In his announcement at the site of the old Canada Post building, Dougherty explained that Amazon “chose to build and grow in Canada because we recognize the diverse and exceptionally talented workforce here.” He said, “As a homegrown British Columbian and a software engineer, I am so proud of living and working in a city that is recognized worldwide as a first-rate global tech hub.”

This announcement is also huge for Canadian university students. Dougherty says Amazon is working to build strong relationships with Canadian schools, especially those which focus on computer engineering, which he says produces some of the best graduates in the world.

“We’ve hired many graduates from schools right here in British Columbia,” he said, citing the University of British Columbia, Simon Fraser University as well as the universities of Toronto, Waterloo, and McGill.

Source: – Amazon to add 3,000 new jobs in Vancouver in tech hub expansion
Published: April 30, 2018

Watch out for this Google Maps scam

There are a lot of scams out there – and a lot of different avenues that scammers use. A surprising one, perhaps, is Google Maps. According to ZDNet, scammers have been using Google Maps URL-sharing feature to trick users into opening links to “shady websites.”

The security firm Sophos says this is a successful tactic because Google Maps “lacks a mechanism to report scammy links.” The main website that Sophos observed the links redirecting to was a Russian diet-pill scheme targeting English speakers.

“Between the legitimate Google URL shortener you’d probably trust, and the Russian URL you probably wouldn’t, the redirection chain bounces you through another Google URL belonging to Google Maps,” Sophos researcher Mark Stockley wrote for ZD Net.

Google can fix this problem, claims ZDNet, by ensuring that “if a URL in the link parameter isn’t a link to Google Maps, then it shouldn’t be allowed.”

In the meantime, if you use link sharing over Google Maps, be proactive and only open links from users you know and trust.

Source: – Google Maps user? Beware attackers using URL-sharing to send you to shady sites
Published: May 2, 2018

Toronto man wins important court case against Bell Canada

Canadians are growing increasingly unhappy with the way their telecoms provide service. Sometimes we feel powerless to do anything about it, but recently, a Toronto man proved that we can. According to CBC, “in a judgment issued last month in a Toronto small claims court, Deputy Judge William C. De Lucia said that Bell’s attempt to impose new terms after a verbal contract guaranteeing a monthly price for 24 months had been struck was “‘high-handed, arbitrary and unacceptable.’”

The plaintiff, David Ramsay, began his journey of discontent with Bell in November of 2016, when he called the company to sign up for TV and internet services. He ended up subscribing to Bell’s Fibe TV and internet services for $112.90 a month for 24 months. However, when he received an email confirmation of his contract, it said the prices were “subject to change” and “Bell was planning to increase its price for internet service by $5 two months later.”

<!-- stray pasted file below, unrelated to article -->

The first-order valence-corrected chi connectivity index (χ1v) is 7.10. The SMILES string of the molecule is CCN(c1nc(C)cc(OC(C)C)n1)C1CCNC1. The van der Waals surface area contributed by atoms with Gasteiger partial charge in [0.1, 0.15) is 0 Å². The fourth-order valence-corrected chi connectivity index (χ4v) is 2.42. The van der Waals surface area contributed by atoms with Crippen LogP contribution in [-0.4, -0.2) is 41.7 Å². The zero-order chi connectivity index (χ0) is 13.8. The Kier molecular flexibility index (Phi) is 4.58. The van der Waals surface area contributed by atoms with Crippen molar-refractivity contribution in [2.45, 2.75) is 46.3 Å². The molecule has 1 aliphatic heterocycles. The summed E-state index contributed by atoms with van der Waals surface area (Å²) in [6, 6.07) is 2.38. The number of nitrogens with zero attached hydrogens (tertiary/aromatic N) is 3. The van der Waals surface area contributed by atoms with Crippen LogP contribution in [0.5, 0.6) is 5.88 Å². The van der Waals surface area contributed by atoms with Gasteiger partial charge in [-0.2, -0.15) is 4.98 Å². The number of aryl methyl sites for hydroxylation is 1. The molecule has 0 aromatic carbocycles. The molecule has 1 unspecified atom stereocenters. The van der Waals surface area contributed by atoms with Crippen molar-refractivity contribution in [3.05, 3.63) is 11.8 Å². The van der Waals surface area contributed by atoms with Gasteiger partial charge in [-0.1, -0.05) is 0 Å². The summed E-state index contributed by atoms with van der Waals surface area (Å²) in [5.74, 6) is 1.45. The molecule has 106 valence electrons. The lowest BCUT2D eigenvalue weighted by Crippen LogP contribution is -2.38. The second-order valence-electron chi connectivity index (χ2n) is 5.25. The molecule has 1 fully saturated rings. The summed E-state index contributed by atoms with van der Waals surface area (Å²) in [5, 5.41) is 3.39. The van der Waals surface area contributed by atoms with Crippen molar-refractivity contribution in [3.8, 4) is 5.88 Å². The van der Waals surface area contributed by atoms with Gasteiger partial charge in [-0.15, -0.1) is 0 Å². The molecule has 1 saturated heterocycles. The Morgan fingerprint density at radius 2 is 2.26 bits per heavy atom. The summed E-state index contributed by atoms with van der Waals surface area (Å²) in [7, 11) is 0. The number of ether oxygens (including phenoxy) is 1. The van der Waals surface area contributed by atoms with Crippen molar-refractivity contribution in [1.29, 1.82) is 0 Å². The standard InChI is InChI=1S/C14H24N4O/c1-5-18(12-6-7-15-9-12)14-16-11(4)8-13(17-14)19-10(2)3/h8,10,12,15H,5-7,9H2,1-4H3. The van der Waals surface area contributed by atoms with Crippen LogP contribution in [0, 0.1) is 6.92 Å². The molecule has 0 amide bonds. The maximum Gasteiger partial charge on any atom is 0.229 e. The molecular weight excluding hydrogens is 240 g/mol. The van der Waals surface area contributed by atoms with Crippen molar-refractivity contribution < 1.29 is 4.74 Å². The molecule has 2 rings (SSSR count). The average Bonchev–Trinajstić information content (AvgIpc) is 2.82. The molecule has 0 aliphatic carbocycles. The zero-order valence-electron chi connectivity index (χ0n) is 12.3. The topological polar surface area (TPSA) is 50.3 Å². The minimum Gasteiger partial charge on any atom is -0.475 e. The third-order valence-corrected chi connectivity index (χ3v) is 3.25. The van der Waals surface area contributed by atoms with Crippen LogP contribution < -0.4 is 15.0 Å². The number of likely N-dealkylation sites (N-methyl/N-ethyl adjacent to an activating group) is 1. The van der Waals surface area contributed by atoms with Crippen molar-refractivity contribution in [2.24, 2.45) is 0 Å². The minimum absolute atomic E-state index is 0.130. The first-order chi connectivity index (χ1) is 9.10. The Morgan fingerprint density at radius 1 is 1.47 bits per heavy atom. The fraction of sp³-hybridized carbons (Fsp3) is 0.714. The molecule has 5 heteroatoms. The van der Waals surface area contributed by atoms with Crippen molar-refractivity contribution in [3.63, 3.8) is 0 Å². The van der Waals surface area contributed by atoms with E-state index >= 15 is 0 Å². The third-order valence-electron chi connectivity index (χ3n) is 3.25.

Ramsay was understandably unhappy. “”I was stunned and appalled to find these buried terms in an email,” he told CBC. “I had a contract, and this ain’t that contract.”

Ramsay called Bell Canada to complain that the emailed contract was different from the verbal contract. On this call, he made an important request; a transcript of the original call where the service rep promised him a fixed price for two years. Bell was unrelenting, so Ramsay filed a complaint with the Commission for Complaints for Telecom-television Services (the CCTS), which insisted that Bell “had the right to increase prices and since the telecom had notified Ramsay of this fact — as well as an upcoming price increase —  it ruled that the telecom provider met its obligations and no further investigation was warranted.”

Left behind by the federal agency meant to help him, Ramsay consulted lawyers who agreed that a verbal agreement should be considered a binding contract. So Ramsay decided to take the matter to small claims court.

Several times, Bell offered to settle with Ramsay in return for a confidentiality agreement, but Ramsay declined. He told CBC, “I wanted a judge to rule on the merits of this case. And if I happened to win, I thought it’d be a useful case for others to know about.”

Ramsay’s biggest weapon in court was that sales transcript, where the sales rep states “Your total cost for the 24 months will be $112.90 per month” and “You’re going to get an email confirmation of everything that was just discussed.”

Deputy Judge De Lucia sided with Ramsay, and in his reasons for judgement, said “I find that Bell cannot unilaterally insert or impose new terms. Any imposition of new terms … is unenforceable.”

De Lucia ordered Bell to pay Ramsay $1,110 in damages for his time, inconveniences, and miscellaneous costs.

This case is important to Canadians for many reasons. Firstly, it could act as the trial case for a larger class action suit against telecoms who continue to use these unsavory sales tactics. It is also an example of telecoms being held accountable for their actions, and a rare case of the consumer coming out on top.

Source: – Customer takes Bell to court and wins, as judge agrees telecom giant can’t promise a price, then change it
Published: April 29, 2018